The potential implications of recent North American natural gas production increases stretch across the globe, with knock-on impacts for gas trading patterns, regional supply-demand balances and even geopolitics.
These were all topics of discussion at a recent plenary session held during the 31st US Association for Energy Economics North American Conference in Austin, Texas, where analysts, economists, students and government officials from the US and other countries gathered this week.
“There will always be [natural gas] price uncertainty, but we still need to develop price forecasts,” Robert Stibolt, Managing Director at investment banking and advisory firm Galway Group told the audience during his presentation.
He discussed various ways of analyzing natural gas market movements and pointed out there is no single proven method for predicting future prices or commodity flow patterns.
This uncertainty stems partly from technology and questions of “what will the next big technology be,” he asked and admitted to being surprised by the rapid proliferation of hydraulic fracturing and horizontal drilling that revolutionized the industry.
“Using historical information as a predictive tool is dangerous and does not work very well – some on Wall Street tried this,” But most forecasts are anchored in the past, said Stibolt. Uncertainty is probably wider than real market data indicate, so a scenario approach makes more sense.
One trend that appears to be unfolding is the disintegration of oil price linkage, with natural gas prices increasingly being set more by traded indexes like the Henry Hub in the US or the UK’s National Balancing Point for Europe.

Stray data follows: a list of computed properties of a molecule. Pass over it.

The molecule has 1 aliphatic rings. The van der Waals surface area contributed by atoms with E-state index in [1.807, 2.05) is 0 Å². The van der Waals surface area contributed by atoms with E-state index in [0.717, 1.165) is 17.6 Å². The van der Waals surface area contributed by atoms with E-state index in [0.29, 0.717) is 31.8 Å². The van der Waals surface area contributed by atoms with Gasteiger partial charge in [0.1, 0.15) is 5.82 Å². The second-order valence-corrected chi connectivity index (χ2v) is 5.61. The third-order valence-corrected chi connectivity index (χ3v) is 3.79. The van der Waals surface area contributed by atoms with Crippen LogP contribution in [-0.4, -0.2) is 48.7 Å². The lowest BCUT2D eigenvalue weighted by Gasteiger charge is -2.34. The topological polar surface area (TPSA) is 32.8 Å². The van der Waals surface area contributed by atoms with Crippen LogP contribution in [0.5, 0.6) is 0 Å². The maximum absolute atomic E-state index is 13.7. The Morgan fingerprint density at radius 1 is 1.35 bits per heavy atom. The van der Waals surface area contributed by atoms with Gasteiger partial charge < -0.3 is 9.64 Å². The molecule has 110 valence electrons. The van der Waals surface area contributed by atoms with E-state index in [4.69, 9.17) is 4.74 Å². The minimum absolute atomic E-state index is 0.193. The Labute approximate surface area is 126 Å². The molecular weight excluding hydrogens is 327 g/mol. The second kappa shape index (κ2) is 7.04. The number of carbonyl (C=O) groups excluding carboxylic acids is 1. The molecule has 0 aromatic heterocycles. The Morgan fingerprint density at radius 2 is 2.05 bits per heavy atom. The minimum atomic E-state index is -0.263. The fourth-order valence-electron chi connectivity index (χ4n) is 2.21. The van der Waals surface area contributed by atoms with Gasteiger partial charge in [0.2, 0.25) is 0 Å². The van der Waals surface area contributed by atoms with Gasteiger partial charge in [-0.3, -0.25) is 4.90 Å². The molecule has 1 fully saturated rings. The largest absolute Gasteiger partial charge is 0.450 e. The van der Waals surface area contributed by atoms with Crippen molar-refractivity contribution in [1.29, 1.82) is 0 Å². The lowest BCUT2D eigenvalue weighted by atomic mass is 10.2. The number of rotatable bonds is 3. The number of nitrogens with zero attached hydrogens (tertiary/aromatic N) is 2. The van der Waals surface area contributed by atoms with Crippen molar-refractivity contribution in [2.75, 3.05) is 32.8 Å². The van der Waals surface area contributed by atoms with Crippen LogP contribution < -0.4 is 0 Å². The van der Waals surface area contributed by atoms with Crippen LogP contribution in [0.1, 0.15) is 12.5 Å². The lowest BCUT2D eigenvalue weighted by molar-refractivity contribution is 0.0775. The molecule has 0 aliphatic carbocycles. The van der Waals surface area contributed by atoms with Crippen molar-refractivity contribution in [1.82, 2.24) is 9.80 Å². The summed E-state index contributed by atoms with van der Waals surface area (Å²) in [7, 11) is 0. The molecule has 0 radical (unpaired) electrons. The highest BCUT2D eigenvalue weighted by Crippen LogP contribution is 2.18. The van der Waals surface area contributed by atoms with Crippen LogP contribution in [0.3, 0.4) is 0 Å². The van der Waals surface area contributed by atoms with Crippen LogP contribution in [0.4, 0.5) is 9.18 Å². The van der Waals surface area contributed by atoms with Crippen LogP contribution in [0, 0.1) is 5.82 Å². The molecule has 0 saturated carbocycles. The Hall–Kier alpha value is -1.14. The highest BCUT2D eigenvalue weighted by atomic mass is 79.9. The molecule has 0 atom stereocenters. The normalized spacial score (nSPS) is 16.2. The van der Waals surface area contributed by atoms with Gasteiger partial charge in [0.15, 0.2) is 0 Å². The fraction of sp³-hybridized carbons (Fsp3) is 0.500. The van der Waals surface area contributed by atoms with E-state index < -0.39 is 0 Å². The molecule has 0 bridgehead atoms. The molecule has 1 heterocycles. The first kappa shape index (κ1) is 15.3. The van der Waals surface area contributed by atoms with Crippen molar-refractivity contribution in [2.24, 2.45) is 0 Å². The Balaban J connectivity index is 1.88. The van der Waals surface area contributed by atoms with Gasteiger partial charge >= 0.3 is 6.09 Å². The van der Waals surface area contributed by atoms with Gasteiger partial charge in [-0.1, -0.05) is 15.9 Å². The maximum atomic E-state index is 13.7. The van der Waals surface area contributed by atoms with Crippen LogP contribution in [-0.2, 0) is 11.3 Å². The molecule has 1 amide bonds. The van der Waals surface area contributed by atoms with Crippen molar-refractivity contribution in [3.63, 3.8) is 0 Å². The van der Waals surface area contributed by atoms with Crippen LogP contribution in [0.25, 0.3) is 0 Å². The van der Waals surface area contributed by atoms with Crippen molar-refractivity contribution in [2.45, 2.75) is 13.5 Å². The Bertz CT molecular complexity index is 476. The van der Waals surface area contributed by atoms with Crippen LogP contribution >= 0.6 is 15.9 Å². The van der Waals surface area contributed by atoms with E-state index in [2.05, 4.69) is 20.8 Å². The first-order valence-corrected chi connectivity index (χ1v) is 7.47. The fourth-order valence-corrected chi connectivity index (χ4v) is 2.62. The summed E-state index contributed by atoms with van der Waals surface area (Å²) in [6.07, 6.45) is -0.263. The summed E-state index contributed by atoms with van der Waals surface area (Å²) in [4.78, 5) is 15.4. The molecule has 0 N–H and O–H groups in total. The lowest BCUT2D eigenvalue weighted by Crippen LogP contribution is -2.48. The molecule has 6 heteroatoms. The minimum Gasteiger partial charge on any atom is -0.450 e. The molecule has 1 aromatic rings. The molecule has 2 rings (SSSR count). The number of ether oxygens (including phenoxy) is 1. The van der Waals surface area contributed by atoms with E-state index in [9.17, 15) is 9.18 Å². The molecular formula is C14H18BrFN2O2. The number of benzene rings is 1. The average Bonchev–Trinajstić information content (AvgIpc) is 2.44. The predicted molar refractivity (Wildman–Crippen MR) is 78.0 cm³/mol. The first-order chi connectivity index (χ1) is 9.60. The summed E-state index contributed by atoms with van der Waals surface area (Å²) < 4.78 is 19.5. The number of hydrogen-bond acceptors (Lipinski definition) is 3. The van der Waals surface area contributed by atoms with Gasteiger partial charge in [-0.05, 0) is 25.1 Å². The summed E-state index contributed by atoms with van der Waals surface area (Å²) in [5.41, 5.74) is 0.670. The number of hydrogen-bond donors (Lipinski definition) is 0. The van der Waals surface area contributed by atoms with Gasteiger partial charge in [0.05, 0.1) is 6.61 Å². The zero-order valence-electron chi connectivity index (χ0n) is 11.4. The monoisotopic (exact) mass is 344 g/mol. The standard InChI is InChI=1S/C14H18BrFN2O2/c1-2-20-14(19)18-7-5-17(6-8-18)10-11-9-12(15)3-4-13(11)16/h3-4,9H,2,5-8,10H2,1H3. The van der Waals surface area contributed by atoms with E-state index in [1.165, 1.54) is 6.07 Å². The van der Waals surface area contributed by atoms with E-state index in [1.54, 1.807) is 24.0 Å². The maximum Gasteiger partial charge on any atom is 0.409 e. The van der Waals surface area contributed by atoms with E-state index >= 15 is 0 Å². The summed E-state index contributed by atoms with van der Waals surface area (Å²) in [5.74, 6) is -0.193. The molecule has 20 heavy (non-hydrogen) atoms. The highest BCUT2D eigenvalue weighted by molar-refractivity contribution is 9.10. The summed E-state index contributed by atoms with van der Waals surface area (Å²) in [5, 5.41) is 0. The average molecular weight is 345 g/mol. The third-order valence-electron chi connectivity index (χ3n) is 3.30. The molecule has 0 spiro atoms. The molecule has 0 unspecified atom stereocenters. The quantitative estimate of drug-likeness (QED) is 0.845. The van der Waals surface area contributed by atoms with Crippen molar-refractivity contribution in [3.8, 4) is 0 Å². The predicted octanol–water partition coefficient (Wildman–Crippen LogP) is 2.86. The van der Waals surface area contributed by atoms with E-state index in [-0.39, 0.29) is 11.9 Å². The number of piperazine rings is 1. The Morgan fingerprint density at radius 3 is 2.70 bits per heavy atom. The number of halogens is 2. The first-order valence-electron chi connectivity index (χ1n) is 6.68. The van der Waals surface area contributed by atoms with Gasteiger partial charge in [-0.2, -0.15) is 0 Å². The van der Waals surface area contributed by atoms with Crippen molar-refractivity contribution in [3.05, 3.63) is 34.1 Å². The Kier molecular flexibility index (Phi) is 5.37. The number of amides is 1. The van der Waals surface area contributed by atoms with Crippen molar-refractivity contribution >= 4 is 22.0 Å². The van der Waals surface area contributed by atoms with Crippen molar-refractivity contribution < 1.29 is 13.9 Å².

US Production Creates Potential Challenges for Russia
Looking further east toward Russia and Eastern Europe, Ariel Cohen, Senior Research Fellow for Russian and Eurasian Studies and International Policy at the Davis Institute for International Studies pointed out that while significant volumes of shale gas have been discovered in Western and Eastern Europe, Russia’s conventional reserves are still greater.
The interplay between Europe, as Russia’s dominant legacy gas customer and Asia as an enormous potential new market, represents a confluence of economics, politics, and cultural variables.
The Russian government’s budget is much more dependent on oil and gas revenue today than it was 10 or 20 years ago, which means that lower natural gas prices could impact the country more severely than in the past. And increased shale gas output from European sources could lower prices and demand for Russian gas, which the country’s leadership views as a threat.
The discussion pivoted further east toward Asia when Hi-chun Park, Professor at Inha University in South Korea reminded the audience that many Southeast Asian countries lack international pipeline access and heavily rely on LNG.
The LNG supply picture in the Southeast Asia region is changing drastically as traditional exporters Indonesia and Malaysia begin to decrease exports and require LNG imports instead as their domestic reserves deplete and domestic consumption increases, said Park.
Potential sources of incremental LNG supply include Australia, Russia, the US, Canada and East Africa – particularly Mozambique.
There is also the possibility for South Korea to receive piped gas from Russia which would significantly alter the supply picture. This scheme has been discussed for years, but Russia was unwilling to construct an expensive pipeline while it had other high-value markets in which to sell its gas. However, the prospect of US LNG exports has brought Russia back to the negotiating table, Park said.